You do not need to handle mouse events explicitly if you just want the user to be able to click on a button or menu. These mouse operations are handled internally by the various components in the user interface. However, if you want to enable the user to draw with the mouse, you will need to trap mouse move, click, and drag events. In this section, we show you a simple graphics editor application that allows the user to place, move, and erase squares on a canvas .
A mouse test program
When the user clicks a mouse button, three listener methods are called: mouse Pressed when the mouse is first pressed, mouse Released when the mouse is released, and, finally, mouse -Clicked. If you are only interested in complete clicks, you can ignore the first two methods.
By using the getX and getY methods on the MouseEvent argument, you can obtain the xand y-coordinates of the mouse pointer when the mouse was clicked. To distinguish between single, double, and triple (!) clicks, use the getClickCount method.
Some user interface designers inflict mouse click and keyboard modifier combinations,such as CONTROL + SHIFT + CLICK, on their users. We find this practice reprehensible, but if you disagree, you will find that checking for mouse buttons and keyboard modifiers is a mess.
You use bit masks to test which modifiers have been set. In the original API, two of the button masks equal two keyboard modifier masks, namely
This was done so that users with a one-button mouse could simulate the other mouse buttons by holding down modifier keys instead. However, as of Java SE 1.4, a different approach is recommended. There are now masks
The getModifiersEx method accurately reports the mouse buttons and keyboard modifiers of a mouse event.
Note that BUTTON3_DOWN_MASK tests for the right (nonprimary) mouse button under Windows. For example, you can use code like this to detect whether the right mouse button is down:
In our sample program, we supply both a mousePressed and a mouseClicked method. When you click onto a pixel that is not inside any of the squares that have been drawn, a new square is added. We implemented this in the mousePressed method so that the user receives immediate feedback and does not have to wait until the mouse button is released. When a user double-clicks inside an existing square, it is erased. We implemented this in the mouse Clicked method because we need the click count.
As the mouse moves over a window, the window receives a steady stream of mouse movement events. Note that there are separate Mouse Listener and MouseMotionListener interfaces. This is done for efficiency —there are a lot of mouse events as the user moves the mouse around, and a listener that just cares about mouse clicks will not be bothered withunwanted mouse moves.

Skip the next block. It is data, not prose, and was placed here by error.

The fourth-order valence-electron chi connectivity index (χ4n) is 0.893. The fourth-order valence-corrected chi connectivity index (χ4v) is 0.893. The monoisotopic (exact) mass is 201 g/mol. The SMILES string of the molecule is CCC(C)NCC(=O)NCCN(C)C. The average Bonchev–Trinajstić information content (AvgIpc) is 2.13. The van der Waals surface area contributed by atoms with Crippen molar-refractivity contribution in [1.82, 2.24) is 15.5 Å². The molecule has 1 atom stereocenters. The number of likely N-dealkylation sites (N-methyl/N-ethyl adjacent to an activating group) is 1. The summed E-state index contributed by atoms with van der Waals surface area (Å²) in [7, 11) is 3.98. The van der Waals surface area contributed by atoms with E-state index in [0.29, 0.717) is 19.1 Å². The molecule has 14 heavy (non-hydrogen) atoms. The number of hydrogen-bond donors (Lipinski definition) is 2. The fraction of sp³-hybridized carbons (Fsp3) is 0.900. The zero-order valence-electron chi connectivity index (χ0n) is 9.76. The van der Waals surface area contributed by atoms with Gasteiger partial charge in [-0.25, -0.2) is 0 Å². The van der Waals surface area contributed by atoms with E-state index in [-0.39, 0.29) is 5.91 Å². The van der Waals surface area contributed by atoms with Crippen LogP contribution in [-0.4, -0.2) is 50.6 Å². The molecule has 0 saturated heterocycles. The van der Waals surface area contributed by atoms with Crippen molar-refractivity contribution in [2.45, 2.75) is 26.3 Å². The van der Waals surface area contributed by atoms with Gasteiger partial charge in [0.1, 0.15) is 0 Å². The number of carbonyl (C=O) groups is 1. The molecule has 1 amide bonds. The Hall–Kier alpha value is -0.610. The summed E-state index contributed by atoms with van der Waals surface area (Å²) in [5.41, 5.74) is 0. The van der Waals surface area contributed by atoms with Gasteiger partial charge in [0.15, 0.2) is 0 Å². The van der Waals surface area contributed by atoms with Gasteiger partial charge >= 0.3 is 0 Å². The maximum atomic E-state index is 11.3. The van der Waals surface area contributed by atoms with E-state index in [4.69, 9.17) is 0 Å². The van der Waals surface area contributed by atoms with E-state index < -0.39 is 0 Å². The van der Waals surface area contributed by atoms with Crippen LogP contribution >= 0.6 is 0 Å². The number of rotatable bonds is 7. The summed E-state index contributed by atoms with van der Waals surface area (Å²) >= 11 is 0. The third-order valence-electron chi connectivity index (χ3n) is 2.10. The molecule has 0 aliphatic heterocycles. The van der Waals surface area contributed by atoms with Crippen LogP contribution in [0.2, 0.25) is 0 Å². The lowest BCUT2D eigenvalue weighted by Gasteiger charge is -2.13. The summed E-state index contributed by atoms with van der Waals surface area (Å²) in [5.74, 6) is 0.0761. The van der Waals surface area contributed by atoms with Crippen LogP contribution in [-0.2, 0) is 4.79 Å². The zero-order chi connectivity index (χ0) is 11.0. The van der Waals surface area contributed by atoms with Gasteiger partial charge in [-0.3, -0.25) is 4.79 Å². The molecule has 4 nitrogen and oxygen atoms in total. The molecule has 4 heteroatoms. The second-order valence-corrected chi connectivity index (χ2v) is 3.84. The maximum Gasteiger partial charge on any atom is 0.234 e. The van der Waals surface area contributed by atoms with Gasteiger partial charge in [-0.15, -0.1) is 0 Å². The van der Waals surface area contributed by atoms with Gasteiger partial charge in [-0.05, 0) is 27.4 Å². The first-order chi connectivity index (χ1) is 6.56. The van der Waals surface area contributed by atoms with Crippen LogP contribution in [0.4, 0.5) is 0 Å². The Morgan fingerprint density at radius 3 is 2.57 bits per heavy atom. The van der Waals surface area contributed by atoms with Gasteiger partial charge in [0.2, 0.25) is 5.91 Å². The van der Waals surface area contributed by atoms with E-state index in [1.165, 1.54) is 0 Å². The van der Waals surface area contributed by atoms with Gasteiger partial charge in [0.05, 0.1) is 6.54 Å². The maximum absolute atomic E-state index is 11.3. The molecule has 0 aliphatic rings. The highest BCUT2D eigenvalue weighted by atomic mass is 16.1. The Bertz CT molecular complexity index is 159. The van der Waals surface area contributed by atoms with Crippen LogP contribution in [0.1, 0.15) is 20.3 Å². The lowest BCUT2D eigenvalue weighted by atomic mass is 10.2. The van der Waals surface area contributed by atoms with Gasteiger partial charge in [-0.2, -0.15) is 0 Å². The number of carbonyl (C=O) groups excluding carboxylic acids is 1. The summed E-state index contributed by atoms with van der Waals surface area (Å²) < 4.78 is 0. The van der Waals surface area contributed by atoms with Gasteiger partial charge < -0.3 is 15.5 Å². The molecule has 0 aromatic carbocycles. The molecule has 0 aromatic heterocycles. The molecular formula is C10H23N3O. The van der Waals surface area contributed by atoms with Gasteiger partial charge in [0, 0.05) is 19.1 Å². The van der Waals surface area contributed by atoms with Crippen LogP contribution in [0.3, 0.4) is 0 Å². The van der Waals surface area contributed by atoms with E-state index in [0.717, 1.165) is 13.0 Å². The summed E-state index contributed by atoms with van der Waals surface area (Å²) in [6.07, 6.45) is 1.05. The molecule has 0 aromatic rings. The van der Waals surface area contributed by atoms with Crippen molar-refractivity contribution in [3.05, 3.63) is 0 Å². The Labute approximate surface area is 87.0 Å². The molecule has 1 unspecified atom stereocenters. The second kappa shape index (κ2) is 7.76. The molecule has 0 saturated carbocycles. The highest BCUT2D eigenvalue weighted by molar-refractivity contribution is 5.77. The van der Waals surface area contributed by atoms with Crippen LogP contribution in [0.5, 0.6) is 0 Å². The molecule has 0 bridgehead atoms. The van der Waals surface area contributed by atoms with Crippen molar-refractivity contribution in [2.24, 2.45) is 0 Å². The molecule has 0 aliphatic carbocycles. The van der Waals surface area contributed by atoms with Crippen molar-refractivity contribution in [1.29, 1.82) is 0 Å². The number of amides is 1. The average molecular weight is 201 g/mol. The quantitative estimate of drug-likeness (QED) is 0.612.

Our test application traps mouse motion events to change the cursor to a different shape (a cross hair) when it is over a square. This is done with the getPredefinedCursor method of the Cursor class. Table below lists the constants to use with this method along with what the cursors look like under Windows.
Sample Cursor Shapes
Here is the mouseMoved method of the Mouse Motion Listener in our example program:
NOTE: You can also define your own cursor types through the use of the create Custom Cursor method in the Toolkit class:
The first parameter of the create Custom Cursor points to the cursor image. The second parameter gives the offset of the “hot spot” of the cursor. The third parameter is a string that describes the cursor. This string can be used for accessibility support. For example, a screen reader program can read the cursor shape description to a user who is visually impaired or who simply is not facing the screen.
If the user presses a mouse button while the mouse is in motion, mouse Dragged calls are generated instead of mouseMoved calls. Our test application lets a user drag the square under the cursor. We simply update the currently dragged rectangle to be centered under the mouse position. Then, we repaint the canvas to show the new mouse position.
NOTE: The mouseMoved method is only called as long as the mouse stays inside the component. However, the mouseDragged method keeps getting called even when the mouse is being dragged outside the component.
There are two other mouse event methods: mouse Entered and mouse Exited. These methodsare called when the mouse enters or exits a component.
Finally, we explain how to listen to mouse events. Mouse clicks are reported through the mouseClicked procedure, which is part of the Mouse Listener interface. Because many applications are interested only in mouse clicks and not in mouse moves and because mouse move events occur so frequently, the mouse move and drag events are defined in a separate interface called Mouse Motion Listener.
In our program we are interested in both types of mouse events. We define two inner classes: Mouse Handler and Mouse Motion Handler. The Mouse Handler class extends the Mouse Adapter class because it defines only two of the five Mouse Listener methods. The Mouse Motion Handler implements the MouseMotionListener and defines both methods of that interface.
returns the x- (horizontal) and y- (vertical) coordinate, or point where the event happened, measured from the top -left corner of the component that is the event source.
hotSpot The cursor’s hot spot (such as the tip of an arrow or the center of cross hairs) name A description of the cursor, to support special accessibility environments
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Core Java Tutorial
An Introduction To Java
The Java Programming Environment
Fundamental Programming Structures In Java
Objects And Classes
Interfaces And Inner Classes
User Interface Components With Swing
Deploying Applications And Applets
Exceptions, Logging, Assertions, And Debugging
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